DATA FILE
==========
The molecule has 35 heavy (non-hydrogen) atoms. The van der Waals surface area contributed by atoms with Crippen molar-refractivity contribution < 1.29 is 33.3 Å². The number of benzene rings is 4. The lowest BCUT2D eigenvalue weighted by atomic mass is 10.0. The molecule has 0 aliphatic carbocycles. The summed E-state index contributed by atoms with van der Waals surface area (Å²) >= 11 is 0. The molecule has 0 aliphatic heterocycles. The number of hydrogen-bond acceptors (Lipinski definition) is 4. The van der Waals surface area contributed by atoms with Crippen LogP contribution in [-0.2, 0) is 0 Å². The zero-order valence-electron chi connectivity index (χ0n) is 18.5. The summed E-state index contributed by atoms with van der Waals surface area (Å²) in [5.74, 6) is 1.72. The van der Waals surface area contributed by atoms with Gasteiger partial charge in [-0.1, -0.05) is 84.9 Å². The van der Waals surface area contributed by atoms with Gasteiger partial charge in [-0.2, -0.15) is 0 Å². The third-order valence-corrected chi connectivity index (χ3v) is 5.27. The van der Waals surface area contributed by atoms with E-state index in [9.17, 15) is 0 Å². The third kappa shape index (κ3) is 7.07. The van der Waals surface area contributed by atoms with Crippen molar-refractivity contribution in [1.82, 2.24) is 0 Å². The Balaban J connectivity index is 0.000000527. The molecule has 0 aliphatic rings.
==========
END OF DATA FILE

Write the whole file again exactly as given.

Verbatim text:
The molecule has 35 heavy (non-hydrogen) atoms. The van der Waals surface area contributed by atoms with Crippen molar-refractivity contribution < 1.29 is 33.3 Å². The number of benzene rings is 4. The lowest BCUT2D eigenvalue weighted by atomic mass is 10.0. The molecule has 0 aliphatic carbocycles. The summed E-state index contributed by atoms with van der Waals surface area (Å²) >= 11 is 0. The molecule has 0 aliphatic heterocycles. The number of hydrogen-bond acceptors (Lipinski definition) is 4. The van der Waals surface area contributed by atoms with Crippen LogP contribution in [-0.2, 0) is 0 Å². The zero-order valence-electron chi connectivity index (χ0n) is 18.5. The summed E-state index contributed by atoms with van der Waals surface area (Å²) in [5.74, 6) is 1.72. The van der Waals surface area contributed by atoms with Gasteiger partial charge in [-0.1, -0.05) is 84.9 Å². The van der Waals surface area contributed by atoms with Gasteiger partial charge in [-0.2, -0.15) is 0 Å². The third-order valence-corrected chi connectivity index (χ3v) is 5.27. The van der Waals surface area contributed by atoms with E-state index in [9.17, 15) is 0 Å². The third kappa shape index (κ3) is 7.07. The van der Waals surface area contributed by atoms with Crippen molar-refractivity contribution in [1.82, 2.24) is 0 Å². The Balaban J connectivity index is 0.000000527. The molecule has 0 aliphatic rings.